Russian atrocities in the Kherson region are the same as in other regions – Zelensky
President Volodymyr Zelensky said on Sunday that Ukrainian forces that recaptured the city of Kherson had found evidence of new war crimes committed by the Russian occupiers.
“The Russian military left behind the same atrocities as in other parts of our country,” he said in an overnight address.
“Investigators have already documented more than 400 war crimes,” the Ukrainian leader said, without clearly specifying the area in which they were found.
“The bodies of those killed are found, civilians and soldiers,” he said. “We will find and bring to justice every murderer.”
Ukrainians in the liberated city expressed a deep sense of relief at the end of months of occupation following the withdrawal of Russian forces on Friday.
But, like Zelensky, they said the Russians had left a trail of destruction, laying mines and going on a looting spree – even stealing animals from a zoo – before their withdrawal.
“God will punish them. All of them. For everything they have done,” 47-year-old Svitlana Vilna said.
“Always very dangerous”
Ruined buildings and destroyed military vehicles could be seen at the entrance to the strategic Black Sea port city, where battles were raging just days ago.
A smell of burnt wood wafted through the air.
“I ask you not to forget that the situation in the Kherson region is still very dangerous,” Zelensky said.
He said a Ukrainian sapper was killed while clearing a mine, while four others were injured.
Zelensky said workers were moving to quickly restore critical infrastructure destroyed by the Russians, including water, electricity, internet and television connections, as well as transport and postal services.
Kherson was one of four regions in Ukraine that Russian President Vladimir Putin claimed to have annexed in September.
On Sunday, locals lined up for food and many adults and children walked around wrapped in Ukrainian flags.
Some gathered in the town’s main square, mostly to use Starlink satellite internet and connect with relatives.
“I need to get in touch with my family,” said Klavdia Mych, a retired teacher.
“We have been without water for a week,” the 69-year-old added. “And they say it’s all mined. It’s very scary.”
Viktoria Dybovska, a 30-year-old saleswoman, said the Russians “took everything with them”.
“They emptied the stores,” she added.
Oleksandr Todorchuk, founder of the organization UAnimals, said Russian troops took most of the animals from the local zoo to Crimea.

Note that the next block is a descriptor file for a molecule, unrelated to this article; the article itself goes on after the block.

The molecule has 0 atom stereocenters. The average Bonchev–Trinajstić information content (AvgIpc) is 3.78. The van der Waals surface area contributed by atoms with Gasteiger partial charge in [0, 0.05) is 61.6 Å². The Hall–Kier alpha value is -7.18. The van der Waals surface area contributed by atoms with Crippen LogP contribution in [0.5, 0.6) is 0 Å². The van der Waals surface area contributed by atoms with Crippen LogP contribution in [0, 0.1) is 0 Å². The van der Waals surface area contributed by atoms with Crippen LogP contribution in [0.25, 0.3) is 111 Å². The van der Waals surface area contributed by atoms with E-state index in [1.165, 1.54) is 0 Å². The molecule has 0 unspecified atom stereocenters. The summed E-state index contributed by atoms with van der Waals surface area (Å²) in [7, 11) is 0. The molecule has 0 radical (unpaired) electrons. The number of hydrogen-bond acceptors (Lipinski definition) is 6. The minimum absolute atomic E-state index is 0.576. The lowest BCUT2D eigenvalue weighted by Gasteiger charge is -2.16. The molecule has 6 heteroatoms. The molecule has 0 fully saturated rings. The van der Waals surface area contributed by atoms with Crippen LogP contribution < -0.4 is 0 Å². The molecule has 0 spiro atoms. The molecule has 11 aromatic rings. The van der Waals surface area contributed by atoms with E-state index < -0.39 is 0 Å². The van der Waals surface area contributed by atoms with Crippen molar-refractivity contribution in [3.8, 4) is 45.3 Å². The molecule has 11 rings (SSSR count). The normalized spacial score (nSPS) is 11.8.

“From llamas and wolves to donkeys and squirrels,” he posted on Facebook.
Russia strengthens its defenses
The city of Kherson was the first major urban center to fall after Russia invaded in February.
On Saturday, in the village of Pravdyne outside Kherson, returning residents hugged their neighbors, some unable to hold back their tears.
“Victory, finally!” said Svitlana Galak, who had lost her eldest daughter during the war.
“Thank God we have been released and everything will now fall into place,” the 43-year-old told AFP.
Several deactivated mines and anti-tank grenades, as well as a number of damaged buildings, could be seen in the settlement.
As clearance continues, a curfew has been put in place and movement in and out of town has been restricted, local authorities said.
Zelensky said Sunday that Kyiv was establishing control over more than 200 settlements in the region.
About 200 officers erected roadblocks and recorded “the crimes of the Russian occupiers”, said Ukrainian police chief Igor Klymenko.
But Russian troops continued to fortify defenses on the left bank of the Dnipro River from where they had withdrawn, the Ukrainian army’s southern operational command said on Monday.
“It continues to inflict fire damage on our troops and unoccupied settlements along the right bank of the Dnipro” with heavy artillery and mortars, he added.
The complete reconquest of Kherson opens a gateway for Ukraine to the entire Kherson region, with access to both the Black Sea in the west and the Sea of Azov in the east.
“Why all this? »
Shunned by the West for his offensive in Ukraine, Putin, 70, will not travel to Indonesia for the G20 leaders’ summit.
On Monday, US Treasury Secretary Janet Yellen pressured Russia, saying the best way to end global economic turmoil was to end the war in Ukraine.
“Ending Russia’s war is a moral imperative and the best thing we can do for the global economy,” Yellen told reporters in Bali, which hosts the G20 summit.
US Secretary of State Antony Blinken hailed the “remarkable courage” of Ukraine’s military and people and pledged US support “will continue as long as it takes” to defeat Russia.
In London, British Defense Secretary Ben Wallace said Moscow’s “strategic failure” in Kherson could make Russians question the war.
“Ordinary people in Russia must surely ask themselves: ‘Why was all this done?'”